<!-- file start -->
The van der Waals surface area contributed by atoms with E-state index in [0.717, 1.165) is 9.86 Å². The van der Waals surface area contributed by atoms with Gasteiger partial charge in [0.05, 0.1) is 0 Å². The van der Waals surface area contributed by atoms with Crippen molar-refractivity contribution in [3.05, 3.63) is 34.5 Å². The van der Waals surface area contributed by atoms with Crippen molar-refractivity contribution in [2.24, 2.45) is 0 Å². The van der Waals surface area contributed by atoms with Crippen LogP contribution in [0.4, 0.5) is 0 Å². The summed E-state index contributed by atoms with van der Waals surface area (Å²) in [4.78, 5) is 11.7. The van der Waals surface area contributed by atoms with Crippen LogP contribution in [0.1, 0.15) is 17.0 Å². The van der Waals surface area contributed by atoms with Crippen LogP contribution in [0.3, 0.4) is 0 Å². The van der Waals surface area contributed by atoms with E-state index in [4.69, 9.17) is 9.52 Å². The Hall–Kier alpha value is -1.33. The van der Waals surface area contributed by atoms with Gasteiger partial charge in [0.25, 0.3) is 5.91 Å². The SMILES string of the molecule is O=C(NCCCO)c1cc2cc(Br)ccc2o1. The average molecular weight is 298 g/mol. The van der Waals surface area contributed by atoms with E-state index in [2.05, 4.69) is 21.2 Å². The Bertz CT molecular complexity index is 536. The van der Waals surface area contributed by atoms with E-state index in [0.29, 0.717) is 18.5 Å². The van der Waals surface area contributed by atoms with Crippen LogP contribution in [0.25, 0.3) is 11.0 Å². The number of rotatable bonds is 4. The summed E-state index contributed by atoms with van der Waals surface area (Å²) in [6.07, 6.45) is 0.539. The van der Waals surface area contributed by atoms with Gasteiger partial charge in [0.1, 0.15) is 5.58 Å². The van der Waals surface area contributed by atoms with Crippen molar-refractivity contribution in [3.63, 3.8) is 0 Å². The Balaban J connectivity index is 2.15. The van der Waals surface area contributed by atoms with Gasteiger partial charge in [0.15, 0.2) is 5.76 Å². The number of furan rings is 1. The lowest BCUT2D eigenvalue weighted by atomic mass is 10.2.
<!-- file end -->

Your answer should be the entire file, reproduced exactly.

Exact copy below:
The van der Waals surface area contributed by atoms with E-state index in [0.717, 1.165) is 9.86 Å². The van der Waals surface area contributed by atoms with Gasteiger partial charge in [0.05, 0.1) is 0 Å². The van der Waals surface area contributed by atoms with Crippen molar-refractivity contribution in [3.05, 3.63) is 34.5 Å². The van der Waals surface area contributed by atoms with Crippen molar-refractivity contribution in [2.24, 2.45) is 0 Å². The van der Waals surface area contributed by atoms with Crippen LogP contribution in [0.4, 0.5) is 0 Å². The summed E-state index contributed by atoms with van der Waals surface area (Å²) in [4.78, 5) is 11.7. The van der Waals surface area contributed by atoms with Crippen LogP contribution in [0.1, 0.15) is 17.0 Å². The van der Waals surface area contributed by atoms with Crippen LogP contribution in [0.3, 0.4) is 0 Å². The van der Waals surface area contributed by atoms with E-state index in [4.69, 9.17) is 9.52 Å². The Hall–Kier alpha value is -1.33. The van der Waals surface area contributed by atoms with Gasteiger partial charge in [0.25, 0.3) is 5.91 Å². The SMILES string of the molecule is O=C(NCCCO)c1cc2cc(Br)ccc2o1. The average molecular weight is 298 g/mol. The van der Waals surface area contributed by atoms with E-state index in [2.05, 4.69) is 21.2 Å². The Bertz CT molecular complexity index is 536. The van der Waals surface area contributed by atoms with E-state index in [0.29, 0.717) is 18.5 Å². The van der Waals surface area contributed by atoms with Crippen LogP contribution in [0.25, 0.3) is 11.0 Å². The number of rotatable bonds is 4. The summed E-state index contributed by atoms with van der Waals surface area (Å²) in [6.07, 6.45) is 0.539. The van der Waals surface area contributed by atoms with Gasteiger partial charge in [0.1, 0.15) is 5.58 Å². The van der Waals surface area contributed by atoms with Crippen molar-refractivity contribution in [3.63, 3.8) is 0 Å². The Balaban J connectivity index is 2.15. The van der Waals surface area contributed by atoms with Gasteiger partial charge in [0.15, 0.2) is 5.76 Å². The number of furan rings is 1. The lowest BCUT2D eigenvalue weighted by atomic mass is 10.2.